• I think you have hit the nail square on the head here Bil. I think the delivery rate will fall to 5 to 6 per month, but the labor rates will say the same. From a perspective, BA is telling the truth, to the production teams, but the financial analysts will see things differently. Unless there is a parallel line that is going to be spun up just to handle the “learning curve” builds of early 777x, how can the “777x…equivalent to 2 or 3 classics” be accomodated?

    • I think you have hit the nail square on the head here Bil. I think the delivery rate will fall to 5 to 6 per month, but the labor rates will say the same. From a perspective, BA is telling the truth, to the production teams, but the financial analysts will see things differently. Unless there is a parallel line that is going to be spun up just to handle the “learning curve” builds of early 777x, how can the “777x…equivalent to 2 or 3 classics” be accomodated?

    • “Boeing CEO told aerospace analysts at its investors day earlier this month production rates will be maintained at the current 8.3/mo (100/yr) because feathering in the 777X production will be the equivalent of two or three 777 Classics. The assertion was met with skepticism on Wall Street, this column, and, according to our information, within Boeing Commercial Airplanes.”

      There are limits to the amount of non-sense even your own people will accept. .

  2. Looking at the graph in the middle of five year spans, from 2005-2010 was about 100/yr
    2010-2015 about 170/yr, so a 70% increase but understandable with the 787 coming online. 2015-2020 is projected about 240/yr, so a 40% increase, or 8% year growth, which is still pretty respectable.

  3. So when they say that a 777X is the equivalent of 2-3 777 classics by “feathering in production”, aren’t they signalling to those of us who can see past the PR spin, that the rate is going down to 6/mo?

    The revenues from each 777X produced isn’t going to be 2-3 times that of the classic. Cashflow from the 777 is reduced in the next few years.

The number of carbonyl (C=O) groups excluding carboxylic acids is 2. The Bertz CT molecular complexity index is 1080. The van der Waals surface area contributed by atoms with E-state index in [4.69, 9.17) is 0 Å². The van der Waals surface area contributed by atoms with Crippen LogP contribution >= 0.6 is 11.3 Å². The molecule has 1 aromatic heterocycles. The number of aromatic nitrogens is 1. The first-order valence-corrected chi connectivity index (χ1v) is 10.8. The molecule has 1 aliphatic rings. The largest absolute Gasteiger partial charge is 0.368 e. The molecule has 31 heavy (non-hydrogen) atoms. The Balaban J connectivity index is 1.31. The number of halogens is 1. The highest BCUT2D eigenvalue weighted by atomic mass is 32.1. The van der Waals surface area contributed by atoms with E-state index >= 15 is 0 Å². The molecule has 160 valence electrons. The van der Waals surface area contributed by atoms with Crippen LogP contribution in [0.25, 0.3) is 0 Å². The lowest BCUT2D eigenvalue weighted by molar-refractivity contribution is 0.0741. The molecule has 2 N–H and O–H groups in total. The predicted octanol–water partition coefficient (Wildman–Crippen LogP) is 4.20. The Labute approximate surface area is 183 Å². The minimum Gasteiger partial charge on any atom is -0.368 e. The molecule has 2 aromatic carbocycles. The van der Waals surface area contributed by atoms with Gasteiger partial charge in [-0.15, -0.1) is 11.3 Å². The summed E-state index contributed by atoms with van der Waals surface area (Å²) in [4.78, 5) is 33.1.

4. I think its ShinMaywa Industries, who are the OEM for the japan only turbo prop amphibian ( and a large range of special duty trucks) and who do the wing to body fairing for the 777.
    If the interiors supplier is expecting a slowdown, it may mean the 777F might be increased to take up some of the slack.

    • I find your obsession with the UltraFreighter curious.

      there is a reason all non-military freighters are passenger derivatives. that reason is that freight alone is not profitable enough to drive design of standalone aircraft designs, or even have significant impact on the initial design of passenger aircraft.

      you are going to say “but, but, 747!!” which indeed is a passenger design dramatically compromised for freight, but you have to remember that the roots of the 747 fuselage were in a competition for a military freighter (which led to the C-5) and it was more economic for Boeing to reuse all the engineering effort than to start fresh when combined with the ability to sell a very capable freighter early in production.

      the great majority of all civil freighters are either mature design late production when airframe costs are way down or P2F conversions of almost used up passenger aircraft.

      what makes you think the basic economic reality of the low profitability of freight is ever going to justify a clean sheet non-military dedicated freighter?

      • If by designing an aircraft to do exactly what it is supposed to do (and not something else), you gain 22 % in fuel efficiency, 17 % in economies of scale and 11 % in turn-around efficiency and if in addition you decide to accept AGA containers to improve your average load factor from 69-72 % to a record 86-91 % boosting revenues, then the past experience of my forelopers is worth zero because this project is resilient on its own merits.